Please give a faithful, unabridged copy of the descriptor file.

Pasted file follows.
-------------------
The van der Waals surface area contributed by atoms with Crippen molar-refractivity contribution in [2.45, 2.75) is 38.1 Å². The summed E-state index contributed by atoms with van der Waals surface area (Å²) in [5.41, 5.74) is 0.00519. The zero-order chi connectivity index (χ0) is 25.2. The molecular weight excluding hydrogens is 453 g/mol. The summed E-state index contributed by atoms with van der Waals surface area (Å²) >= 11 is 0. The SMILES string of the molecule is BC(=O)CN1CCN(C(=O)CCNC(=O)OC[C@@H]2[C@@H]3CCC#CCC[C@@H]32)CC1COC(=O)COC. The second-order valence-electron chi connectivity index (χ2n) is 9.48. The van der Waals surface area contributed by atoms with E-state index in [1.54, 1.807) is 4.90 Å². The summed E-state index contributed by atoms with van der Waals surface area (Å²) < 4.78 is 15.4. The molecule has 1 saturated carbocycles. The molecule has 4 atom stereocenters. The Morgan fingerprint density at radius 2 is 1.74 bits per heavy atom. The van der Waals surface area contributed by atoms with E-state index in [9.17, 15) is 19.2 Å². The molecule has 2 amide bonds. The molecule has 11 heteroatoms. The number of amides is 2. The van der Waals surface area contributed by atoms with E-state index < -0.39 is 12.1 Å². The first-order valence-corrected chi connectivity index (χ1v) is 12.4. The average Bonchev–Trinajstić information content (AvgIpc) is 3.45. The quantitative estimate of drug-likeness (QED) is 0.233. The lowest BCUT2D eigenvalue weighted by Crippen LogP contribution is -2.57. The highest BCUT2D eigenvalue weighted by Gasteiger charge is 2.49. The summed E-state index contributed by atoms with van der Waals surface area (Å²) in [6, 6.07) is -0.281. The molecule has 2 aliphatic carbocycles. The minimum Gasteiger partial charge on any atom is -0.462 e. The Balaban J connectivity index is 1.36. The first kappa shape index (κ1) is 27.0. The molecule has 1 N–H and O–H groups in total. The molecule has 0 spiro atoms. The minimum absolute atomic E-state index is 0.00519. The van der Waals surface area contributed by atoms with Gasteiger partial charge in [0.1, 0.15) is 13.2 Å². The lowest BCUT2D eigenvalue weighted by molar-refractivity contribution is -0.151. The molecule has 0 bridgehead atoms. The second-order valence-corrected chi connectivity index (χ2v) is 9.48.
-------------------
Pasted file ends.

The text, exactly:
The van der Waals surface area contributed by atoms with Crippen molar-refractivity contribution in [2.45, 2.75) is 38.1 Å². The summed E-state index contributed by atoms with van der Waals surface area (Å²) in [5.41, 5.74) is 0.00519. The zero-order chi connectivity index (χ0) is 25.2. The molecular weight excluding hydrogens is 453 g/mol. The summed E-state index contributed by atoms with van der Waals surface area (Å²) >= 11 is 0. The SMILES string of the molecule is BC(=O)CN1CCN(C(=O)CCNC(=O)OC[C@@H]2[C@@H]3CCC#CCC[C@@H]32)CC1COC(=O)COC. The second-order valence-electron chi connectivity index (χ2n) is 9.48. The van der Waals surface area contributed by atoms with E-state index in [1.54, 1.807) is 4.90 Å². The summed E-state index contributed by atoms with van der Waals surface area (Å²) < 4.78 is 15.4. The molecule has 1 saturated carbocycles. The molecule has 4 atom stereocenters. The Morgan fingerprint density at radius 2 is 1.74 bits per heavy atom. The van der Waals surface area contributed by atoms with E-state index in [9.17, 15) is 19.2 Å². The molecule has 2 amide bonds. The molecule has 11 heteroatoms. The number of amides is 2. The van der Waals surface area contributed by atoms with E-state index < -0.39 is 12.1 Å². The first-order valence-corrected chi connectivity index (χ1v) is 12.4. The average Bonchev–Trinajstić information content (AvgIpc) is 3.45. The quantitative estimate of drug-likeness (QED) is 0.233. The lowest BCUT2D eigenvalue weighted by Crippen LogP contribution is -2.57. The highest BCUT2D eigenvalue weighted by Gasteiger charge is 2.49. The summed E-state index contributed by atoms with van der Waals surface area (Å²) in [6, 6.07) is -0.281. The molecule has 2 aliphatic carbocycles. The minimum Gasteiger partial charge on any atom is -0.462 e. The Balaban J connectivity index is 1.36. The first kappa shape index (κ1) is 27.0. The molecule has 1 N–H and O–H groups in total. The molecule has 0 spiro atoms. The minimum absolute atomic E-state index is 0.00519. The van der Waals surface area contributed by atoms with Gasteiger partial charge in [0.1, 0.15) is 13.2 Å². The lowest BCUT2D eigenvalue weighted by molar-refractivity contribution is -0.151. The molecule has 0 bridgehead atoms. The second-order valence-corrected chi connectivity index (χ2v) is 9.48.